The Help is hardly a perfect film - it's for sure among the safest, most sanitized portrayals of the 1960s civil rights movement captured in a motion picture. Of the five films here, I would rank it just above The Iron Lady, which is a terrible piece of cinema. That said, director Tate Taylor luckily has one hell of an acting ensemble to lean on, and boy do they deliver the goods, even if their filmmaker is a hack. Beyond Davis, you have Octavia Spencer, Jessica Chastain, Allison Janney and Sissy Spacek, among others, turning in fabulous work.

That said, Davis is the heart and soul of The Help. It's a heartrending, unforgettable leading turn from an actress who's proven she can steal entire films with just ten minutes of screen time. On paper, the "you is smart, you is kind, you is important" line reads as more banal than anything but Davis manages to deliver it (multiple times) in a way that is downright devastating.

Davis is marvelous in all of her endeavors, even briefly managing to make Suicide Squad tolerable, but I'm not sure she'll ever be in finer form than she is here. It's among the best performances of the past decade.

The performances ranked (thus far)...

  1. Jessica Lange, Frances
  2. Whoopi Goldberg, The Color Purple
  3. Meryl Streep, The Bridges of Madison County
  4. Meryl Streep, Sophie's Choice
  5. Shirley MacLaine, Terms of Endearment
  6. Meryl Streep, Silkwood
  7. Jane Alexander, Testament
  8. Sally Kirkland, Anna
  9. Maureen Stapleton, Interiors
  10. Glenn Close, Dangerous Liaisons
  11. Mariel Hemingway, Manhattan
  12. Glenn Close, Fatal Attraction
  13. Sigourney Weaver, Gorillas in the Mist
  14. Cher, Moonstruck
  15. Marsha Mason, Only When I Laugh
  16. Elisabeth Shue, Leaving Las Vegas
  17. Debra Winger, Terms of Endearment
  18. Kathy Bates, Misery
  19. Anjelica Huston, The Grifters
  20. Julianne Moore, The End of the Affair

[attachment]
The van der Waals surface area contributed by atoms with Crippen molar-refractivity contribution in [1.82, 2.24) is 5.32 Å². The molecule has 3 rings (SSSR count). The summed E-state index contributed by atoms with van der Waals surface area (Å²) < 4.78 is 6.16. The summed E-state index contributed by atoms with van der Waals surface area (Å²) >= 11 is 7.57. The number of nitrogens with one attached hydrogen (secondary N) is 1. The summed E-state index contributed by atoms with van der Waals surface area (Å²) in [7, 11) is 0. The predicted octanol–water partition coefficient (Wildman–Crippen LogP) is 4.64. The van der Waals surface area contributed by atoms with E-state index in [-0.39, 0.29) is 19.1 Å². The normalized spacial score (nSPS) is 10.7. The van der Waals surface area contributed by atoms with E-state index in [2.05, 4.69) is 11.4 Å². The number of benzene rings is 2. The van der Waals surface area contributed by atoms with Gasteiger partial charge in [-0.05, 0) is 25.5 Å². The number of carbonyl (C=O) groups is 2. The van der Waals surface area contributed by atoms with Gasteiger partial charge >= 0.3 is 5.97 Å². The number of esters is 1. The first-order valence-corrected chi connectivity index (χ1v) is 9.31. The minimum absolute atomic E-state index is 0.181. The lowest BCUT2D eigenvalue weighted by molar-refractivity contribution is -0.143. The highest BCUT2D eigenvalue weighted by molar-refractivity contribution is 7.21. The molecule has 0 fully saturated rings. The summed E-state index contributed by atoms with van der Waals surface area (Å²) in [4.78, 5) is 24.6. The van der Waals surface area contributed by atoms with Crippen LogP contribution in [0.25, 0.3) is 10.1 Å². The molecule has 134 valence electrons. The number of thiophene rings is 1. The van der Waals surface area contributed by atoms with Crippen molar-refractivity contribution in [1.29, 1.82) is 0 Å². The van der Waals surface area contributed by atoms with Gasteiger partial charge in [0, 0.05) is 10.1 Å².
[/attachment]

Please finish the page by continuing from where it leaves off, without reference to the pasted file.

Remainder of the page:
21. Fernanda Montenegro, Central Station
  22. Susan Sarandon, Dead Man Walking
  23. Emily Watson, Hilary and Jackie
  24. Hilary Swank, Boys Don't Cry
  25. Sharon Stone, Casino
  26. Melissa Leo, Frozen River
  27. Viola Davis, The Help
  28. Diane Keaton, Reds
  29. Meryl Streep, Kramer vs. Kramer
  30. Meryl Streep, The Deer Hunter
  31. Julie Andrews, Victor/Victoria
  32. Meryl Streep, A Cry in the Dark
  33. Melanie Griffith, Working Girl
  34. Glenn Close, Albert Nobbs
  35. Meryl Streep, Postcards from the Edge
  36. Jessica Lange, Sweet Dreams
  37. Helen Mirren, The Queen
  38. Sissy Spacek, Missing
  39. Cate Blanchett, Elizabeth
  40. Joanne Woodward, Mr. and Mrs. Bridge
  41. Anne Hathaway, Rachel Getting Married
  42. Judi Dench, Notes on a Scandal
  43. Rooney Mara, The Girl with the Dragon Tattoo
  44. Geraldine Page, The Trip to Bountiful
  45. Jane Alexander, Kramer vs. Kramer
  46. Meryl Streep, Adaptation
  47. Penelope Cruz, Volver
  48. Gabourey Sidibe, Precious
  49. Meryl Streep, Doubt
  50. Michelle Williams, My Week with Marilyn
  51. Meryl Streep, Julie & Julia
  52. Meryl Streep, One True Thing
  53. Jodie Foster, The Accused
  54. Susan Sarandon, Atlantic City
  55. Helen Mirren, The Last Station
  56. Annette Bening, American Beauty
  57. Janet McTeer, Tumbleweeds
  58. Meryl Streep, Out of Africa
  59. Holly Hunter, Broadcast News
  60. Julie Walters, Educating Rita
  61. Candice Bergen, Starting Over
  62. Maggie Smith, California Suite
  63. Meryl Streep, The Devil Wears Prada
  64. Julianne Moore, The Hours
  65. Katharine Hepburn, On Golden Pond
  66. Kathy Bates, About Schmidt
  67. Angelina Jolie, Changeling
  68. Meryl Streep, The Iron Lady
  69. Kate Winslet, Little Children
  70. Meryl Streep, Ironweed
  71. Anne Bancroft, Agnes of God
  72. Debra Winger, An Officer and a Gentleman
  73. Meryl Streep, Music of the Heart
  74. Emma Thompson, Sense and Sensibility
  75. Meryl Streep, The French Lieutenant's Woman
  76. Dyan Cannon, Heaven Can Wait
  77. Carey Mulligan, An Education
  78. Catherine Zeta-Jones, Chicago
  79. Sandra Bullock, The Blind Side
  80. Kate Winslet, The Reader
  81. Penelope Milford, Coming Home
  82. Queen Latifah, Chicago
  83. Barbara Barrie, Breaking Away
  84. Julia Roberts, Pretty Woman
  85. Gwyneth Paltrow, Shakespeare in Love